Archive for the ‘Uncategorized’ Category

Modelling commuter patterns presentation

May 28, 2013

Modelling Commuter Patterns is the title of a presentation I’ll be presenting at the IGU conference in Leeds. It can be downloaded from here.

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Poster presentation – GISRUK 2013

April 4, 2013

The following image shows the ‘territories’ controlled by different supermarkets in Sheffield. It is part of a presentation on open source data and software for store location analysis. This was present today at the GISRUK annual conference.

Supermarket 'territories' in Sheffield

Supermarket ‘territories’ in Sheffield

The full poster can be downloaded from here:

Call for Papers for RGS-IBG session (28th – 30th August, London). Transport and energy: a roadblock to sustainability?

January 29, 2013

Please send abstracts to Robin Lovelace (robin.lovelace@shef.ac.uk) or Stewart Barr (S.W.Barr@exeter.ac.uk) by 10th February at the latest:
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Panoramas using open source software

December 29, 2012

Here’s a panorama from just outside my house in Sheffield.

It’s compiled by pan0.net, a social panoramic photo site that uses the GNU-licensed pan0 software to convert a precompiled panoramic image into an embeddable flash file.

[url=http://pan0.net/w/up-4187][img]http://pan0.net/data/users/panos/thumbnails/2323/4187.jpg[/img][/url]

Timber!

December 20, 2012

Timber!

Pulling a falling ash tree away from the shed

June 5, 2012

Interesting selection of articles to be presented in Birmingham tomorrow. Keep your eyes on this for full papers.

Energy, Society and Place Research Unit

The paper summaries and presentation slides from the Postgraduate symposium on household energy consumption, technology and efficiency that took place in Birmingham on the 6th of June 2012 are now available.

The programme of the symposium can be found here.

The symposium will be followed by a one day-seminar on the same topic –  click here for the programme and abstracts.

Abstracts for the symposium can found at the following links:

Robert Marchand, University of Sheffield: The need for participatory stakeholder processes for fuel poverty problem definition, measurement and policy formulation. Click here for the presentation file.

Lauren Probert, University of Loughborough: Finding the fuel poor: an exploration of challenges and practicable solutions. Click here for the presentation file.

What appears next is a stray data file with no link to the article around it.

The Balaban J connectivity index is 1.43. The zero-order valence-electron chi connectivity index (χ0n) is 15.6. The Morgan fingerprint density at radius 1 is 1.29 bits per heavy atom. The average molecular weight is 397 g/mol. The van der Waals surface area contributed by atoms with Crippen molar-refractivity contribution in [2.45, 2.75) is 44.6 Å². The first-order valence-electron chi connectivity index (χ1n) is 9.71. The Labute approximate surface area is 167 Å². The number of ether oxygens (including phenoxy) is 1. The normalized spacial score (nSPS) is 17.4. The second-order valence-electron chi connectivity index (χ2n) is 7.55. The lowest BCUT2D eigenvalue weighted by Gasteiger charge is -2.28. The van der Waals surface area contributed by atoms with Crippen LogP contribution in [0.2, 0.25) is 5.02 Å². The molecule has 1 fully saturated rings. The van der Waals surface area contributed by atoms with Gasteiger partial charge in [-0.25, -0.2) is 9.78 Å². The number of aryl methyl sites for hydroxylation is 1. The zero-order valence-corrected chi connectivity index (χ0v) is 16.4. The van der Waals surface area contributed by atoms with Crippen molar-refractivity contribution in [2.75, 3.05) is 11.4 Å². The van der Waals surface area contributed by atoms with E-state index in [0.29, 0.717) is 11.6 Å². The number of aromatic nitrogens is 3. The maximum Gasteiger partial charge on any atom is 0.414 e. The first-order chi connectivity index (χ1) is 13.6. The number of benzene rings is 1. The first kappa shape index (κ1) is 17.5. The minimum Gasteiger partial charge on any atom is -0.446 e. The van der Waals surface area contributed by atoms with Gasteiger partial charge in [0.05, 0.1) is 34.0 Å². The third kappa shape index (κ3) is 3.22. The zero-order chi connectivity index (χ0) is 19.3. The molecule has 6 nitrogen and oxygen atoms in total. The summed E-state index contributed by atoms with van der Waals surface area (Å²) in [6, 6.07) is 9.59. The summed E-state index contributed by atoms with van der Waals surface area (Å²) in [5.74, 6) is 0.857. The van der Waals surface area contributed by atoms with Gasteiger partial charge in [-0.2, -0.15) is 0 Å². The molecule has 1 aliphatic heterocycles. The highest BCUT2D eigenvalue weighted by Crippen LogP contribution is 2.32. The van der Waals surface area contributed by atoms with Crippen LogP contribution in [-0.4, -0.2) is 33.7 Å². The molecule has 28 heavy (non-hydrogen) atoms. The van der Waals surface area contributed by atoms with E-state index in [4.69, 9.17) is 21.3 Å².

Rachel Macrorie, University of East Anglia: Energising communities: the dynamics and governance of everyday domestic practices in a low-carbon living context. Click here…

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Spatial microsimulation: a method of integerisation

May 18, 2012

Image

Here’s my presentation on integerisation: https://www.dropbox.com/s/2fk0udqp7h5bsha/pres.pdf

And a folder containing the R code and synthetic dataset needed to run the model: http://dl.dropbox.com/u/15008199/ints-paper.zip

Voas2001

Evidence for and against a short-term peak in global oil production

October 6, 2009

Peak oil is the point at which global oil production reaches a plateau and begins to decline. Peak oil is an inevitable event as oil is a non-renewable resource (it is not being re-created).  Its timing is the subject of a fierce debate. Due to this controversy, I believe both sides of the argument should be presented so people can make up their minds based on evidence, not wishful thinking or emotion. I do not subscribe to the most pessimistic analyses (e.g. Erikson, 2009), but the IEA’s World Energy Outlook of 2008 seems overly optimistic, as illustrated here and other places on the net.

The UK Energy Research Council (UKERC 2009) has identified the most worthy research question in the peak oil debate as “what evidence is there to support the proposition that global demand for ‘conventional oil’ will be constrained by resource availability before 2020?”. I fully agree: whether or not oil will run out is not worthy of debate (it most certainly will), the shape of the tail is a long-term issue, but the date of the peak has immediate consequences for energy policy and lifestyles. Having read both sides of the argument, I believe there is a great deal of evidence for oil production to peak and enter terminal decline by 2020. This is hugely important for energy research (my E-Futures course included) and our own futures across the world. However, there are two sides to every argument: (more…)